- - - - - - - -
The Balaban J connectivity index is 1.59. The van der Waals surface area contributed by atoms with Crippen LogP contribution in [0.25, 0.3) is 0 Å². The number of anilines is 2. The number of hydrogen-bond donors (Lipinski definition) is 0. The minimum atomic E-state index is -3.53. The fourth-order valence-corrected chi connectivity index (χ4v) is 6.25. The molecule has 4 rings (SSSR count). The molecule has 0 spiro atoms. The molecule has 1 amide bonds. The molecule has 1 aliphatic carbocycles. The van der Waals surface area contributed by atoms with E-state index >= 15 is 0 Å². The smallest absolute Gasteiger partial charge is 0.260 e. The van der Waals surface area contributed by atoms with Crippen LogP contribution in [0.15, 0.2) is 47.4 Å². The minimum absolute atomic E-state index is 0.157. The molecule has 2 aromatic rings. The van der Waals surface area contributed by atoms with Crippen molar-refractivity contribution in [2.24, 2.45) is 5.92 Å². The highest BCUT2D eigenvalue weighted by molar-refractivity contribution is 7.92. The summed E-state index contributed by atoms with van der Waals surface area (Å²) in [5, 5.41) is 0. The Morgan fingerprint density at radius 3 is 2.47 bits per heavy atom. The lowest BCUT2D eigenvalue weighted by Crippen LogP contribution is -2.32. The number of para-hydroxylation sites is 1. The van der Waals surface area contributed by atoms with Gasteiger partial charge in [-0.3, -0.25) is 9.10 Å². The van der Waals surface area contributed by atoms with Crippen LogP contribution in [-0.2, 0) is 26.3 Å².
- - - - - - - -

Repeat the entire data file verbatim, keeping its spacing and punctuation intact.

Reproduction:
The Balaban J connectivity index is 1.59. The van der Waals surface area contributed by atoms with Crippen LogP contribution in [0.25, 0.3) is 0 Å². The number of anilines is 2. The number of hydrogen-bond donors (Lipinski definition) is 0. The minimum atomic E-state index is -3.53. The fourth-order valence-corrected chi connectivity index (χ4v) is 6.25. The molecule has 4 rings (SSSR count). The molecule has 0 spiro atoms. The molecule has 1 amide bonds. The molecule has 1 aliphatic carbocycles. The van der Waals surface area contributed by atoms with E-state index >= 15 is 0 Å². The smallest absolute Gasteiger partial charge is 0.260 e. The van der Waals surface area contributed by atoms with Crippen LogP contribution in [0.15, 0.2) is 47.4 Å². The minimum absolute atomic E-state index is 0.157. The molecule has 2 aromatic rings. The van der Waals surface area contributed by atoms with Crippen molar-refractivity contribution in [2.24, 2.45) is 5.92 Å². The highest BCUT2D eigenvalue weighted by molar-refractivity contribution is 7.92. The summed E-state index contributed by atoms with van der Waals surface area (Å²) in [5, 5.41) is 0. The Morgan fingerprint density at radius 3 is 2.47 bits per heavy atom. The lowest BCUT2D eigenvalue weighted by Crippen LogP contribution is -2.32. The number of para-hydroxylation sites is 1. The van der Waals surface area contributed by atoms with Gasteiger partial charge in [-0.3, -0.25) is 9.10 Å². The van der Waals surface area contributed by atoms with Crippen LogP contribution in [-0.2, 0) is 26.3 Å².